When the car can look round corners and automatically summon aid
Sep 8, 2008
What if our cars knew that a vehicle had broken down just over the next blind summit or that black ice lay in wait in the next hollow? With Car-to-Car and Car-to-Infrastructure communication, drivers can be warned of such dangers long before they suspect it themselves. The Accelerator Force Feedback Pedal (AFFP®) is an accelerator pedal, which physically tells the driver to take his foot off the accelerator, either because he will soon need to brake or so that his vehicle can save on gasoline. Head-up displays provide information without the driver having to take his eyes off the road; and, if a serious accident should still occur, Emergency Call (eCall) will automatically alert the rescue services.
Berlin/Frankfurt am Main, Germany. A broken down vehicle hidden behind a bend, or a few meters of slippery road - it's often minor things which cause serious accidents. In cases like these, even the most careful drivers have no chance of avoiding an accident.
The (AFFP®) is an accelerator pedal, which physically tells the driver to take his foot off the accelerator, either because he will soon need to brake or so that his vehicle can save on gasoline. Car-to-Car communication, now being introduced by Continental, the international automotive supplier, offers drivers this "view round the corner", thus providing them with a little more safety. A GPS module of the type used for navigation, a microprocessor and the automotive variant of wireless local area network (WLAN) ensure that a hazard warning including a precise location is transmitted to all vehicles equipped with the same technology within a radius of up to 500 meters. The warning signal is initiated either by switching on the hazard warning flasher system or automatically, if for example the car's Electronic Stability Control (ESC) has realized that the road surface is as smooth as a mirror – or, again, if the airbag is triggered in the event of an accident. It is also possible for two vehicles to warn each other; for example, if one of them is in the other's blind spot when overtaking or if both cars are approaching the same intersection at high speed. And if a driver has to make an emergency stop and the anti-lock braking system (ABS) is active, the car behind can be given an early warning. As well as using the traditional siren, rescue services like the police and the fire service can also use wireless technology to demand the right of way. In-car displays can then give drivers early warning that the rescue ambulance is approaching from the left, for example, so that they can react to the situation in good time.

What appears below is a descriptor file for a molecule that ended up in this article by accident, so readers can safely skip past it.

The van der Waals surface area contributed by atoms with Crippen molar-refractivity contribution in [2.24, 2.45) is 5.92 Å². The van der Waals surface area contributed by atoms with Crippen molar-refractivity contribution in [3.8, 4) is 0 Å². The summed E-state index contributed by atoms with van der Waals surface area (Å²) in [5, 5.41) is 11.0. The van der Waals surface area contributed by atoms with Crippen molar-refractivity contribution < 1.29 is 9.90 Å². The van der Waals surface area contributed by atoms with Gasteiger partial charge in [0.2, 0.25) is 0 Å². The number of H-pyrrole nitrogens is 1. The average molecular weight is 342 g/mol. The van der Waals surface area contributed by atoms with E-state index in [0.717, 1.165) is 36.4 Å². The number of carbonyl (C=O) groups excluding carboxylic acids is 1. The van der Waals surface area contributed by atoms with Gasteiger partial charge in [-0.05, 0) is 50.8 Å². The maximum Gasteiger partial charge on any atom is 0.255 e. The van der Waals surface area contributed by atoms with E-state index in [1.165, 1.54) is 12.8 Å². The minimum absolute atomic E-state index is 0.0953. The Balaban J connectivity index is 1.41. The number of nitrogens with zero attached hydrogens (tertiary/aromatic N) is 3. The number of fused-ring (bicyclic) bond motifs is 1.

Information of this type can be transmitted, not only from car to car, but also to the nearest traffic management center by sensors installed along the roads in traffic lights or traffic management signs. This is referred to as car-to-infrastructure communication. In this way, the central computer is rapidly alerted to an accident or a traffic jam, allowing drivers over a wide area to be informed and diverted onto alternative routes. This avoids long traffic jams and increases traffic flow, preventing unnecessary fuel consu.mption and the associated pollutant and CO2 emissions.
eCall: automatic emergency call following a serious accident